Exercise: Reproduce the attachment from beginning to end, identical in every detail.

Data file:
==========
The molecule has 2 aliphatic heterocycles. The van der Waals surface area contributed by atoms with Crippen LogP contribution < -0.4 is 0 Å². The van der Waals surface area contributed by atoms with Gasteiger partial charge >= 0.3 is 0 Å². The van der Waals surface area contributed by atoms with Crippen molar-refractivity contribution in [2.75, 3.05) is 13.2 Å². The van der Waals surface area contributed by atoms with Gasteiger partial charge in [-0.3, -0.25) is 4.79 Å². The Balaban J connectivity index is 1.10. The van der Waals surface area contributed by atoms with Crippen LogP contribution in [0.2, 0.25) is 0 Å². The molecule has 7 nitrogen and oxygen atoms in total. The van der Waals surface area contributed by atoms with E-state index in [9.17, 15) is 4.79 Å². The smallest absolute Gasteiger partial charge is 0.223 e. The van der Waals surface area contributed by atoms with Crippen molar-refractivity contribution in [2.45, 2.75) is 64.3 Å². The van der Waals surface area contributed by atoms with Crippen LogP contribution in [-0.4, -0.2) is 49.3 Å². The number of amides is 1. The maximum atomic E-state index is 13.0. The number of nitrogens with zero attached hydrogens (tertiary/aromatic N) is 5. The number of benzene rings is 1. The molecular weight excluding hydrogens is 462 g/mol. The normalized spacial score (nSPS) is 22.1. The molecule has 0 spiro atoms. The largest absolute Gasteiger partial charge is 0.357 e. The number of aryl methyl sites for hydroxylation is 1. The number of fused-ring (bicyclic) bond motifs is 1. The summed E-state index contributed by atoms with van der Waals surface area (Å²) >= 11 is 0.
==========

The molecule has 2 aliphatic heterocycles. The van der Waals surface area contributed by atoms with Crippen LogP contribution < -0.4 is 0 Å². The van der Waals surface area contributed by atoms with Gasteiger partial charge >= 0.3 is 0 Å². The van der Waals surface area contributed by atoms with Crippen molar-refractivity contribution in [2.75, 3.05) is 13.2 Å². The van der Waals surface area contributed by atoms with Gasteiger partial charge in [-0.3, -0.25) is 4.79 Å². The Balaban J connectivity index is 1.10. The van der Waals surface area contributed by atoms with Crippen LogP contribution in [0.2, 0.25) is 0 Å². The molecule has 7 nitrogen and oxygen atoms in total. The van der Waals surface area contributed by atoms with E-state index in [9.17, 15) is 4.79 Å². The smallest absolute Gasteiger partial charge is 0.223 e. The van der Waals surface area contributed by atoms with Crippen molar-refractivity contribution in [2.45, 2.75) is 64.3 Å². The van der Waals surface area contributed by atoms with Crippen LogP contribution in [-0.4, -0.2) is 49.3 Å². The number of amides is 1. The maximum atomic E-state index is 13.0. The number of nitrogens with zero attached hydrogens (tertiary/aromatic N) is 5. The number of benzene rings is 1. The molecular weight excluding hydrogens is 462 g/mol. The normalized spacial score (nSPS) is 22.1. The molecule has 0 spiro atoms. The largest absolute Gasteiger partial charge is 0.357 e. The number of aryl methyl sites for hydroxylation is 1. The number of fused-ring (bicyclic) bond motifs is 1. The summed E-state index contributed by atoms with van der Waals surface area (Å²) >= 11 is 0.